Tim Kaine introduces bill in U.S. Senate to deter opioid abuse
Today, U.S. Senator Tim Kaine (D-VA) joined U.S. Senators Sherrod Brown (D-OH), Rob Portman (R-Ohio), and Pat Toomey (R-PA) to introduce the bipartisan Stopping Medication Abuse and Protecting Seniors Act to prevent inappropriate access to opioids and improve patient care for at-risk beneficiaries.
The legislation would prohibit Medicare Part D and Medicare Advantage patients suffering from drug addiction from filling multiple narcotic prescriptions written by different physicians, known as doctor shopping. The bill would also encourage insurers, Part D plan sponsors, and physicians to assist beneficiariesbattling addiction in seeking substance abuse treatment.The bipartisan legislation would save Medicare between $79 and $115 million over 10 years by eliminating fraudulent and medically unnecessary prescriptions. Similar provisions already exist in Medicaid and commercial plans.
“As we combat the opioid abuse epidemic that is harming communities in Virginia and across the country, it’s critical that we prevent patients with prescription drug addictions from filling multiple narcotics prescriptions at multiple pharmacies,” said Kaine. “I’m proud to co-sponsor this bill that will help prevent drug abuse and encourage substance abuse treatment among Medicare Part D beneficiaries suffering from drug addictions.”
This legislation is the most recent in a series of stepsKaine has taken to combat opioid abuse at the federal level. Kaine recently introduced bipartisan legislation to protect first responders, health professionals and family members who are educated in administering an opioid overdose prevention drug in an emergency situation of overdose, as well as a bill that would hold the U.S. Food and Drug Administration (FDA) accountable for the approval of new opioid drugs, ensuring experts’ voices are heard as new and potentially dangerous opioid medications are considered for approval. Kaine also supported an amendment that was included in the Fiscal Year 2015 National Defense Authorization Act (NDAA) that addressed concerns about overmedication among servicemembers by requiring the Secretary Of Defense to carry out a program of comprehensive medication management in military treatment facilities.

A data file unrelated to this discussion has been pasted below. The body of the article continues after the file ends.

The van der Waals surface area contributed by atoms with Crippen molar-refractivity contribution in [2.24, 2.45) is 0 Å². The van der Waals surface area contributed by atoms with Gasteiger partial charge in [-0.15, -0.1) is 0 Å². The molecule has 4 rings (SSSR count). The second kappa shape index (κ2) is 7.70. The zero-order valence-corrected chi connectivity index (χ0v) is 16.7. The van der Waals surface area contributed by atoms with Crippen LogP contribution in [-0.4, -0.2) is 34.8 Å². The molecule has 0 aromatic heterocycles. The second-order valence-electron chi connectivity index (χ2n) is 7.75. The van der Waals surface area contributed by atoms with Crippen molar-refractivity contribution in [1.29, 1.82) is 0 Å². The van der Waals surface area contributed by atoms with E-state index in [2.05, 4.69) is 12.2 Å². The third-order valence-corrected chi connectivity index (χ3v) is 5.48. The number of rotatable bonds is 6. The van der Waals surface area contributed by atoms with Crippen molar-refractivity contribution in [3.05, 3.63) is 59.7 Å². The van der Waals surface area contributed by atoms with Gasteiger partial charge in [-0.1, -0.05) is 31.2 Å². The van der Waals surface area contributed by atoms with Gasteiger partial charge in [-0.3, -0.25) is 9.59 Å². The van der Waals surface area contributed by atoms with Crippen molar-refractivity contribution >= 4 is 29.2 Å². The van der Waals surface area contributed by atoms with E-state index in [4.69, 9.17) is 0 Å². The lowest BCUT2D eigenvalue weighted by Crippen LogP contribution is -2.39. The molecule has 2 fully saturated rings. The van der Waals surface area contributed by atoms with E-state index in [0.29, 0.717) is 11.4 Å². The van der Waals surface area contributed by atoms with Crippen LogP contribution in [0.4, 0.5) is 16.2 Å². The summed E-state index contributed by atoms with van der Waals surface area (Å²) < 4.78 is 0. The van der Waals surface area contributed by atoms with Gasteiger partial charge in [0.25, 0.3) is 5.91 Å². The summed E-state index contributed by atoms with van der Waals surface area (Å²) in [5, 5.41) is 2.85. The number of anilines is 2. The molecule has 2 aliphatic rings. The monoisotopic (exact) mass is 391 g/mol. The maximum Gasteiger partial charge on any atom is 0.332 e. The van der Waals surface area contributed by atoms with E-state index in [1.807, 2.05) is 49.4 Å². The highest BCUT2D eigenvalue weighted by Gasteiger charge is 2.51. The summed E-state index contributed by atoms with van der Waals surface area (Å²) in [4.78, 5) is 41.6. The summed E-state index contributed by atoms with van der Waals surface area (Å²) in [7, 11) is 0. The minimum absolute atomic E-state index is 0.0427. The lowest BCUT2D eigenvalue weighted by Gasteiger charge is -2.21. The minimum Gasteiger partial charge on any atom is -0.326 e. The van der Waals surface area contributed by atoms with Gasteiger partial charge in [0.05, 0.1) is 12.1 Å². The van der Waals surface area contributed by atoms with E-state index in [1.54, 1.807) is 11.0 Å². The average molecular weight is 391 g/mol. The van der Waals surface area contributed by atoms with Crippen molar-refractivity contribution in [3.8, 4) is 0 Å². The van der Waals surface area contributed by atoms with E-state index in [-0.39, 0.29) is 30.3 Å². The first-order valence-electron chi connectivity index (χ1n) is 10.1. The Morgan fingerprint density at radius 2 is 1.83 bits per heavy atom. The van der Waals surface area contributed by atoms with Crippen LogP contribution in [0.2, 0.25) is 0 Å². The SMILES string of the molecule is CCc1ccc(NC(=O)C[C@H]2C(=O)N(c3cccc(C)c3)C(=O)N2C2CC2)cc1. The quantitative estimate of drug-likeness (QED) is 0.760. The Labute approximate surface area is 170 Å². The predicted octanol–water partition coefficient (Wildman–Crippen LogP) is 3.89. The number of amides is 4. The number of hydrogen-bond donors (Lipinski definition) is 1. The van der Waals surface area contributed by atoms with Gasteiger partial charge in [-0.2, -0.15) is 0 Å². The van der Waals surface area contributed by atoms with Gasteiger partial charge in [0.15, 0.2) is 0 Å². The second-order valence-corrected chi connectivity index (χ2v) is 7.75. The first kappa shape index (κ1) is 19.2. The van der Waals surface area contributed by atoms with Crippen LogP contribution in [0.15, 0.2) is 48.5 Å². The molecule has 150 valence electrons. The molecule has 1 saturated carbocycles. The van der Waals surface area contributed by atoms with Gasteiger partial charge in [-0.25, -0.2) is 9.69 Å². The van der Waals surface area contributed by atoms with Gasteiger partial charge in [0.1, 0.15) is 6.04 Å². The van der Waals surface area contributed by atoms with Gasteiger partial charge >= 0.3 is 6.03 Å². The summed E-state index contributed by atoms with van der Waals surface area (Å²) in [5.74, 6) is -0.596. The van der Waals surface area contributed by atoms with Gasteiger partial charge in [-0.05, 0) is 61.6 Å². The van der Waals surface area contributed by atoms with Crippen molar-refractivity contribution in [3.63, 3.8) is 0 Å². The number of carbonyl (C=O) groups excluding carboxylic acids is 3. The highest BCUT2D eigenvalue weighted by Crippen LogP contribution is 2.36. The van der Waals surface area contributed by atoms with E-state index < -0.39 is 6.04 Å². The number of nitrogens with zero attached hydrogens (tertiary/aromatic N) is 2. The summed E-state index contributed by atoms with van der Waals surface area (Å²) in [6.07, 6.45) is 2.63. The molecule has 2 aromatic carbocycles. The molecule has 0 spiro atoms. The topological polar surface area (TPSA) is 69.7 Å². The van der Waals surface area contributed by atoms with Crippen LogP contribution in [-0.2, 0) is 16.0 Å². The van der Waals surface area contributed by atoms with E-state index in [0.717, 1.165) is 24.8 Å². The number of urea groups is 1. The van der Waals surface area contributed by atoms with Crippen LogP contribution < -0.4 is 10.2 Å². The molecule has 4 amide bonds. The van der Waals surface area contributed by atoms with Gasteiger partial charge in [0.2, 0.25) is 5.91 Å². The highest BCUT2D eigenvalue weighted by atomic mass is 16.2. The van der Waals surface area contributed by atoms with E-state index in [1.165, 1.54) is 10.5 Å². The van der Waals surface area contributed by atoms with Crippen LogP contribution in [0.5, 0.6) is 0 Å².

As the rate of pain medication abuse and overdose continues to rise, the Government Accountability Office (GAO) estimates 170,000 beneficiaries of Medicare may be battling addiction to pain medication. To combat opiate abuse, improve the continuity of care, and ensure patients with true medical needs maintain access to effective pain control,both the HHS Office of the Inspector General and the Medicare Payment Advisory Commission have suggested Medicare adopt the kind of drug abuse prevention tool authorized by this bipartisan legislation.
The Stopping Medication Abuse and Protecting Seniors Act would:
- Honor beneficiary preferences for preferred single pharmacy and preferred single provider unless it is determined that using those providers will contribute to continued drug abuse.
- Notify an at-risk beneficiary of their new status, and conduct a clinical review to ensure seniors who need high amounts of pain pills are not inappropriately included in the program.
- Direct HHS to establish clinical criteria for determining who is an at-risk beneficiary based on use of “frequently abused” opiates.
- Exempt beneficiaries receiving hospice care and those receiving care at a nursing home via a long-term care pharmacy.
- Allow for data sharing between CMS, plans, and contractors to address waste, fraud, and abuse.
- Direct the GAO to study concerns of prescription drug abuse beyond opiates within Medicare.
- Set up procedures to terminate an individual’s inclusion in lock-in and protect a beneficiary’s appeal rights.